The topic of desktop customizations has always come up here at Largo. I do spend time making changes to how the desktop works, but it's not a significant part of my day. Most of my job entails debugging software and problems, and helping architect future technology. Over the years my viewpoint has become that when people say they want "Microsoft Windows" what they really mean for the most part that they want to have a certain set of steps they have memorized on that operating system. When people have their own computers they spend countless hours tinkering with it and then countless dollars buying software to move documents from one file format to another and hobble together something that works. We in the computer business have done a horrible job with software design in that regard. The things that are basic to us: File system layouts, file formats and file sizes are exactly the thing that users struggle with the most. I've mentioned before that when I was younger I always thought things would get better when the "computer generation" came into the workplace; but that hasn't happened at all. I cannot overstate how much time users spend on "files". In our case we also have the issue of users that log on for a few minutes a day and have never used computers in the past and have no desire to become proficient at them. If the desktop was not modified there would be some issues that would come to the surface 1) Many many man hours spent looking for files, retyping 'lost' documents, etc 2) User customizations and settings that affect the desktop and cause it to fail. 3) An increasing desire to buy more and more software to 'fix' things that are happening because of skill 4) Failure because it's too hard.
The customizations therefore yield lower support calls and increased efficiencies by eliminating issues of file location, file type and file sizes from their work. The design tries to create an environment where files in the right format and size are moved automatically between applications.
I posted a Glade screen a few days ago with the revamped Picture UI that comes up when you double-click on a photo or image. It's moved past the vaporware stage and is now being tested by about 5 of us. Still some issues to work out, but it's showing promise. Python makes this all a breeze, but for end users these things are just so confusing. It's not appropriate to try and get people into GIMP for these basic functions required to interact with software packages; they'll never get it -- and it's just silly to expect it.
The screen appears and it clearly shows the file size and number of pixels; which for most people mean nothing. However the new feature is to estimate "suitability" for use in Evolution and LibreOffice which are the two primary areas that will receive images. In the shot below the picture has been opened and it's way too big for document construction and for inserting in an email.
The ResizeTo option is set to "Medium" and the image reduces and the file size drops substantially. From here it can be emailed, placed into the clipboard or printed. I disabled GIMP and EOG when it was reduced to avoid users opening the temporary buffer and making changes and then losing it because they don't save it to the right folder location. The details of the enabling and disabling of buttons is still working through my head.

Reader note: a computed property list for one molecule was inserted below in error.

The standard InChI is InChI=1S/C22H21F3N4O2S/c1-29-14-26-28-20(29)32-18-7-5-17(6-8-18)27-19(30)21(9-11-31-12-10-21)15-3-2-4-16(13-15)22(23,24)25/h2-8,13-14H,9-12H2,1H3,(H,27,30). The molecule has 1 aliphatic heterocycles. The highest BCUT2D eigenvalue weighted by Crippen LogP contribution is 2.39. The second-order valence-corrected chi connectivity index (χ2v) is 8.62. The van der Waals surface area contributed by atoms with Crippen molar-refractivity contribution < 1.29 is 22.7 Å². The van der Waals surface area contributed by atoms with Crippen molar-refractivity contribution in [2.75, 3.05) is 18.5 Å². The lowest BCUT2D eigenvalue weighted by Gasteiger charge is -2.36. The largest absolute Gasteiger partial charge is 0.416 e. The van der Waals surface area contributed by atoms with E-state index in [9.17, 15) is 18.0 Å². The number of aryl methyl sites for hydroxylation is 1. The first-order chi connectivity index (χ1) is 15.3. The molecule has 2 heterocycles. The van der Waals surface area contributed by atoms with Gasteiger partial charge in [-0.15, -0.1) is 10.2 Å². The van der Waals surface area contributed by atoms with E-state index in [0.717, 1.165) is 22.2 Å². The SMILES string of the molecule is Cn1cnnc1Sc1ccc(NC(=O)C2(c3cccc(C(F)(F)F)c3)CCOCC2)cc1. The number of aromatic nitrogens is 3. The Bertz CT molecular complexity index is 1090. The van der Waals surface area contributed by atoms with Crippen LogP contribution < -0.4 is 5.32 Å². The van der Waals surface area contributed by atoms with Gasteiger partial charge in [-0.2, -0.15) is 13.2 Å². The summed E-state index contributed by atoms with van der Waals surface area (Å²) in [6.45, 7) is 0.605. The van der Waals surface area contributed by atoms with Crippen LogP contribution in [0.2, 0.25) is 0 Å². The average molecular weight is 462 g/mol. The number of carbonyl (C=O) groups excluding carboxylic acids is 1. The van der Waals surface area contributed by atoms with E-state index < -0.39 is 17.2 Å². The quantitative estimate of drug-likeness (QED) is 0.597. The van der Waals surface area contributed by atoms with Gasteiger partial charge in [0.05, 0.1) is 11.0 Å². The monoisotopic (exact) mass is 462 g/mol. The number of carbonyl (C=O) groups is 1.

There is a gotcha that I found with placing a picture into the clipboard; it seems like the parent application needs to stay open or the buffer is lost if the image is over a small size. I tried to im.store() it but that doesn't seem to work either. So for now when they click on [ To Clipboard ] they get a green checkmark indicating that it finished and then an intrusive dialog with instructions on how to continue. Putting this message into the status line on the bottom would never be seen so I felt this was the best technique in this case.
I expect these changes to be fine tuned and then moved out to users next week. I'm hopeful this will increase the usability and success of interacting with pictures. With just a few lines of python, we should see benefit quickly.
Other Projects Updates From This Week:
LibreOffice is running like a champ and very stable. We have hardly gotten any support calls and it seems to have slipped right in like a champ and take over for OpenOffice. I do wish that LibreOffice was hooked into bug-buddy so that I can see how often people are crashing. We aren't getting calls about crashes, but I like to see them happen and have backtraces.
Novell came through for us and created a big GTK patch for some libraries that were not thread safe interacting with Evolution. It was a merge of some upstream patches and we loaded them Wednesday. Previously we would get about 3-5 crashes each day on just this one bug and so far I haven't received one. As I have mentioned in the past, all backtraces and deadlocks come to me automatically. Very happy to see this improving.
SuseCon will be in Orlando this fall and some of us from Largo will attend. Federico has built a page with an early concept of a site visit to our City so that people can see technology in place. The link is here. If you have never seen centralized servers and how software works over remote display it's pretty cool stuff. It's always nice to show the issues we deal with because I feel they represent issues seen in the enterprise.